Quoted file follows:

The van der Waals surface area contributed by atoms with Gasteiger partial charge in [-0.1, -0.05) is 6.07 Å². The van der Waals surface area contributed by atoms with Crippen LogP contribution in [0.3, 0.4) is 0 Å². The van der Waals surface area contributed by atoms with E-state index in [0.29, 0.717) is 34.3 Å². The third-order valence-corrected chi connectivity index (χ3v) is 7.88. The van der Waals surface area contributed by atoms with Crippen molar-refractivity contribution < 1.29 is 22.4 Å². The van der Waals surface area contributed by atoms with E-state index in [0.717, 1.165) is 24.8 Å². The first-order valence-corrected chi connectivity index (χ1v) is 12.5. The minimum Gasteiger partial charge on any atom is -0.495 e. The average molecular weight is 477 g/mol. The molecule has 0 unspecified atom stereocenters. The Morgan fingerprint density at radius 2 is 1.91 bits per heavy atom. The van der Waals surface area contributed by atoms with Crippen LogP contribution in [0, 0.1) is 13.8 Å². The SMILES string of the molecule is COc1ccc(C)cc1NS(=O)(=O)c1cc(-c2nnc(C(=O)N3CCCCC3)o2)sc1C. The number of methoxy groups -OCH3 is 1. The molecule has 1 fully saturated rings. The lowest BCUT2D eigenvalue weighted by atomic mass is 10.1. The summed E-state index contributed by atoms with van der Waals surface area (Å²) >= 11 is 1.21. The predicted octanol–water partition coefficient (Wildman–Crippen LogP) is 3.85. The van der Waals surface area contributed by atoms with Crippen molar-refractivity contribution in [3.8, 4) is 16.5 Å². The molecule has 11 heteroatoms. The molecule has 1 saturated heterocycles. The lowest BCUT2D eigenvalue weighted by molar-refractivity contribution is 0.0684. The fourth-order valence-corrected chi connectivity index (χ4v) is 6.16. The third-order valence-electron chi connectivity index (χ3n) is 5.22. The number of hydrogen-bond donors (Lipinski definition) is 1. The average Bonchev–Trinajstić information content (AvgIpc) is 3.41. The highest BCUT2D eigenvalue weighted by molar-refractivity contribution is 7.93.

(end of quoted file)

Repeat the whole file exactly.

The van der Waals surface area contributed by atoms with Gasteiger partial charge in [-0.1, -0.05) is 6.07 Å². The van der Waals surface area contributed by atoms with Crippen LogP contribution in [0.3, 0.4) is 0 Å². The van der Waals surface area contributed by atoms with E-state index in [0.29, 0.717) is 34.3 Å². The third-order valence-corrected chi connectivity index (χ3v) is 7.88. The van der Waals surface area contributed by atoms with Crippen molar-refractivity contribution < 1.29 is 22.4 Å². The van der Waals surface area contributed by atoms with E-state index in [0.717, 1.165) is 24.8 Å². The first-order valence-corrected chi connectivity index (χ1v) is 12.5. The minimum Gasteiger partial charge on any atom is -0.495 e. The average molecular weight is 477 g/mol. The molecule has 0 unspecified atom stereocenters. The Morgan fingerprint density at radius 2 is 1.91 bits per heavy atom. The van der Waals surface area contributed by atoms with Crippen LogP contribution in [0, 0.1) is 13.8 Å². The SMILES string of the molecule is COc1ccc(C)cc1NS(=O)(=O)c1cc(-c2nnc(C(=O)N3CCCCC3)o2)sc1C. The number of methoxy groups -OCH3 is 1. The molecule has 1 fully saturated rings. The lowest BCUT2D eigenvalue weighted by atomic mass is 10.1. The summed E-state index contributed by atoms with van der Waals surface area (Å²) >= 11 is 1.21. The predicted octanol–water partition coefficient (Wildman–Crippen LogP) is 3.85. The van der Waals surface area contributed by atoms with Crippen molar-refractivity contribution in [3.8, 4) is 16.5 Å². The molecule has 11 heteroatoms. The molecule has 1 saturated heterocycles. The lowest BCUT2D eigenvalue weighted by molar-refractivity contribution is 0.0684. The fourth-order valence-corrected chi connectivity index (χ4v) is 6.16. The third-order valence-electron chi connectivity index (χ3n) is 5.22. The number of hydrogen-bond donors (Lipinski definition) is 1. The average Bonchev–Trinajstić information content (AvgIpc) is 3.41. The highest BCUT2D eigenvalue weighted by molar-refractivity contribution is 7.93.